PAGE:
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Old 04-22-2015, 10:44 AM   #21
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Here's the kind of boat that I've owned (photo linked from the Web).

If I lived in the Puget Sound, AND had my dream house with a water front, I would get some kind of boat to go crabbing. But as a landlubber in the southwest, a boat would not get much use.

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Old 04-22-2015, 02:20 PM   #22
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The thread has started the memory juices flowing.
If you have time, let me tell you about my Brother-in-law Jack, and his boating experiences...

This happened many years ago, and he has since passed away. too young...
Jack was by no means mentally impaired. As a VP at Amica, quite successful.
Thing is, he wasn't much into "fixing", and his home tool chest consisted of one Phillips screwdriver, an ice cube cracker hammer, and a bent table knife.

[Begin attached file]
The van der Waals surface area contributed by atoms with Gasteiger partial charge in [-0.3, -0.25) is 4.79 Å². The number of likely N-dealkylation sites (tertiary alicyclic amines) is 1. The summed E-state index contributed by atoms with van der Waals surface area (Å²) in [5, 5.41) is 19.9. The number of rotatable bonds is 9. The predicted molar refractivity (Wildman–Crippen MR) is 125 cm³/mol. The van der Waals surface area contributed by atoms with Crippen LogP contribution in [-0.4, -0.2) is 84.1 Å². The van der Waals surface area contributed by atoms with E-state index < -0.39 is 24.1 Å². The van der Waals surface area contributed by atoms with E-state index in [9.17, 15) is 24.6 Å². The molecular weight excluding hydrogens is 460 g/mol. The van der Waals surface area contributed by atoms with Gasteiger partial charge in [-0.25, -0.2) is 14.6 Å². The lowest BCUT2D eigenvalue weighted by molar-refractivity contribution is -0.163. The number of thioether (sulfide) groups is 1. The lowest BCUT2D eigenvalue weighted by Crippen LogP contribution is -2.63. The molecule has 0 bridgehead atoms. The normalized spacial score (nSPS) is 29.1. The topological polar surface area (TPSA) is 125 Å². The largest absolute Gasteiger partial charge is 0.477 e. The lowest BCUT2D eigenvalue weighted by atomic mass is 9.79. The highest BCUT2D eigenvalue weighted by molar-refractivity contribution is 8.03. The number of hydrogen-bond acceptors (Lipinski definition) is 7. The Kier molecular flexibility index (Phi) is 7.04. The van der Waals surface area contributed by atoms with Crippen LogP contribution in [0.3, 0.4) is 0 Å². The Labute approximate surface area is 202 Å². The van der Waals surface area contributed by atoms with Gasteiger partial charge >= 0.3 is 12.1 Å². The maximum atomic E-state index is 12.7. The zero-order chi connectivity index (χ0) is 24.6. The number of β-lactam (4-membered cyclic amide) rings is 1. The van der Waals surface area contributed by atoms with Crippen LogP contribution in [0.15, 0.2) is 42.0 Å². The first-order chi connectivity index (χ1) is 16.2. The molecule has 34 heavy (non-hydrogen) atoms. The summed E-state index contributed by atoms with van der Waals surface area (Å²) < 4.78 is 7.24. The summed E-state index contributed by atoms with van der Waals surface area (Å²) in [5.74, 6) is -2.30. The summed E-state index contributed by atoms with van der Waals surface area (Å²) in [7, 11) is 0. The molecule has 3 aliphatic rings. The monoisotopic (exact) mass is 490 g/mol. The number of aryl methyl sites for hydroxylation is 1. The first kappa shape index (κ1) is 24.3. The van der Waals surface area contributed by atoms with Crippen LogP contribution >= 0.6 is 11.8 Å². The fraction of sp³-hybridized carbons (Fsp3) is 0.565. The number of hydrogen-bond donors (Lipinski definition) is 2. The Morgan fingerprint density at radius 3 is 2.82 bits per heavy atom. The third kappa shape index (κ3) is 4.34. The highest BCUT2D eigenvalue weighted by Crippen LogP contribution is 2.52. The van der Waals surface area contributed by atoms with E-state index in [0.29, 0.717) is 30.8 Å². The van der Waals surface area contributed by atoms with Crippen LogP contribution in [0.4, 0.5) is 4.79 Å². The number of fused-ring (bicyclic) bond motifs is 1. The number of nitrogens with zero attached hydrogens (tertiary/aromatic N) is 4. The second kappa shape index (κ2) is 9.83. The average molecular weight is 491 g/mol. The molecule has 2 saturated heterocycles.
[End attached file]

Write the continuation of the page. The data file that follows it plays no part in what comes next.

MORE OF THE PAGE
We bought him a home handyman kit for Christmas and after he passed away, 5 years later, we found the screwdriver, hammer and kitchen knife, but the kit was still in the Christmas wrapping in the back of a closet.

We all lived in Rhode Island and spent a lot of time at the beaches and in the bay, boating. Now this was around the time of transition in boats, from wood to Fiberglas. Rhode Island has many, many boat yards, and it is common to see dozens or even hundreds of boats, up on the ways... (ways are the stilts that hold the boat upright when out of the water) Many, many wooden boats... big cabincruisers and yachts. Wooden boats that the owners just kept, after they upgraded to fiberglas, because they thought they had value.
A side story here... Uncle Dean, a policeman, bought a 55 footer, small yacht for $3000, and just painted the outside with house paint, and left it on the ways. Saturday nights, the police, their wives and the auxillary would all show up, climb the ladder and party til Sunday morning. Very elegant... even though the boat would never, ever go to sea again.